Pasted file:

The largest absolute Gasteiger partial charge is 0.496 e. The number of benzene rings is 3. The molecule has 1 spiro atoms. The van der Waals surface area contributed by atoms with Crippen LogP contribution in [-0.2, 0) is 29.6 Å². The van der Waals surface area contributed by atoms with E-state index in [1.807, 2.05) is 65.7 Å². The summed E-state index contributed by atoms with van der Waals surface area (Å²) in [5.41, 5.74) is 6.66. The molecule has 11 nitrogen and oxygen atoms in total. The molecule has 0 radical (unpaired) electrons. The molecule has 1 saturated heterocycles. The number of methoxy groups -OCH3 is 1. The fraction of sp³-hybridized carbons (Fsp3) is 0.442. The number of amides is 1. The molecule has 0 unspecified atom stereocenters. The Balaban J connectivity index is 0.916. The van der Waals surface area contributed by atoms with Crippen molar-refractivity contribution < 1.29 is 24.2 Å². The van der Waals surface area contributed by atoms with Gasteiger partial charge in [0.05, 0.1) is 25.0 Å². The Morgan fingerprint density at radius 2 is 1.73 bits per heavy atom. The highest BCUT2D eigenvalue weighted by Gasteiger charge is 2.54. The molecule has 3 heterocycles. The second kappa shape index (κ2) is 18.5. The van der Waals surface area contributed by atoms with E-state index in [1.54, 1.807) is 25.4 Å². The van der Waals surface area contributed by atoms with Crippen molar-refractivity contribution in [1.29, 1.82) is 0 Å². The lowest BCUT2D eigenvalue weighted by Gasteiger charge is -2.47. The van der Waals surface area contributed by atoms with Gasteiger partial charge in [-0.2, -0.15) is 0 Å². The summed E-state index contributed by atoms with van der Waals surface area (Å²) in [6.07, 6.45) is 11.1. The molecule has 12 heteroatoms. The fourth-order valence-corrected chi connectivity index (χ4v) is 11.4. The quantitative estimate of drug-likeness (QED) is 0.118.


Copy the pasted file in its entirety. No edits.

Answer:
The largest absolute Gasteiger partial charge is 0.496 e. The number of benzene rings is 3. The molecule has 1 spiro atoms. The van der Waals surface area contributed by atoms with Crippen LogP contribution in [-0.2, 0) is 29.6 Å². The van der Waals surface area contributed by atoms with E-state index in [1.807, 2.05) is 65.7 Å². The summed E-state index contributed by atoms with van der Waals surface area (Å²) in [5.41, 5.74) is 6.66. The molecule has 11 nitrogen and oxygen atoms in total. The molecule has 0 radical (unpaired) electrons. The molecule has 1 saturated heterocycles. The number of methoxy groups -OCH3 is 1. The fraction of sp³-hybridized carbons (Fsp3) is 0.442. The number of amides is 1. The molecule has 0 unspecified atom stereocenters. The Balaban J connectivity index is 0.916. The van der Waals surface area contributed by atoms with Crippen molar-refractivity contribution < 1.29 is 24.2 Å². The van der Waals surface area contributed by atoms with Gasteiger partial charge in [0.05, 0.1) is 25.0 Å². The Morgan fingerprint density at radius 2 is 1.73 bits per heavy atom. The highest BCUT2D eigenvalue weighted by Gasteiger charge is 2.54. The molecule has 3 heterocycles. The second kappa shape index (κ2) is 18.5. The van der Waals surface area contributed by atoms with E-state index in [1.54, 1.807) is 25.4 Å². The van der Waals surface area contributed by atoms with Crippen molar-refractivity contribution in [1.29, 1.82) is 0 Å². The lowest BCUT2D eigenvalue weighted by Gasteiger charge is -2.47. The van der Waals surface area contributed by atoms with Gasteiger partial charge in [-0.2, -0.15) is 0 Å². The summed E-state index contributed by atoms with van der Waals surface area (Å²) in [6.07, 6.45) is 11.1. The molecule has 12 heteroatoms. The fourth-order valence-corrected chi connectivity index (χ4v) is 11.4. The quantitative estimate of drug-likeness (QED) is 0.118.